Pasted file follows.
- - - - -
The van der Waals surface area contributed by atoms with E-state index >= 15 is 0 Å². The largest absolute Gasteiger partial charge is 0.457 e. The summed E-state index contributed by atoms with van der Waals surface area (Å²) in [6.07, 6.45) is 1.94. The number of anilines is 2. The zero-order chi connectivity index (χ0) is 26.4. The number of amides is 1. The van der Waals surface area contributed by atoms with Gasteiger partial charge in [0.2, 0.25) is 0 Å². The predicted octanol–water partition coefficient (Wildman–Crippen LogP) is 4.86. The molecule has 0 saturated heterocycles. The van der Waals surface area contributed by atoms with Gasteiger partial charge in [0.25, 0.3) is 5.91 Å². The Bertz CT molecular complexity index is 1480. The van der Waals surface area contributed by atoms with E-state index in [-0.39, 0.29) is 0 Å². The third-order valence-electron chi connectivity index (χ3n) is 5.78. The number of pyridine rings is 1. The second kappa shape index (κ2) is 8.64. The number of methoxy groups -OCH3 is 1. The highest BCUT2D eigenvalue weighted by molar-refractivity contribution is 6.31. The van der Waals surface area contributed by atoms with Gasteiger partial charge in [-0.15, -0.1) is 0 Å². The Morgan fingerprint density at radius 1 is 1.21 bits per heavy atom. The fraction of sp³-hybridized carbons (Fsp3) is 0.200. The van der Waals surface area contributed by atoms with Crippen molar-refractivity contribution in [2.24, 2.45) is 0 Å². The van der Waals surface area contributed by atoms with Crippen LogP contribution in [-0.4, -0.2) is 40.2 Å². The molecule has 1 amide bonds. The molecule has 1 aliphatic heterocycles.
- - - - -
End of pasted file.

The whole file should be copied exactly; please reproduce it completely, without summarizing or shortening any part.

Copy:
The van der Waals surface area contributed by atoms with E-state index >= 15 is 0 Å². The largest absolute Gasteiger partial charge is 0.457 e. The summed E-state index contributed by atoms with van der Waals surface area (Å²) in [6.07, 6.45) is 1.94. The number of anilines is 2. The zero-order chi connectivity index (χ0) is 26.4. The number of amides is 1. The van der Waals surface area contributed by atoms with Gasteiger partial charge in [0.2, 0.25) is 0 Å². The predicted octanol–water partition coefficient (Wildman–Crippen LogP) is 4.86. The molecule has 0 saturated heterocycles. The van der Waals surface area contributed by atoms with Gasteiger partial charge in [0.25, 0.3) is 5.91 Å². The Bertz CT molecular complexity index is 1480. The van der Waals surface area contributed by atoms with E-state index in [-0.39, 0.29) is 0 Å². The third-order valence-electron chi connectivity index (χ3n) is 5.78. The number of pyridine rings is 1. The second kappa shape index (κ2) is 8.64. The number of methoxy groups -OCH3 is 1. The highest BCUT2D eigenvalue weighted by molar-refractivity contribution is 6.31. The van der Waals surface area contributed by atoms with Gasteiger partial charge in [-0.15, -0.1) is 0 Å². The Morgan fingerprint density at radius 1 is 1.21 bits per heavy atom. The fraction of sp³-hybridized carbons (Fsp3) is 0.200. The van der Waals surface area contributed by atoms with Crippen molar-refractivity contribution in [2.24, 2.45) is 0 Å². The van der Waals surface area contributed by atoms with Crippen LogP contribution in [-0.4, -0.2) is 40.2 Å². The molecule has 1 amide bonds. The molecule has 1 aliphatic heterocycles.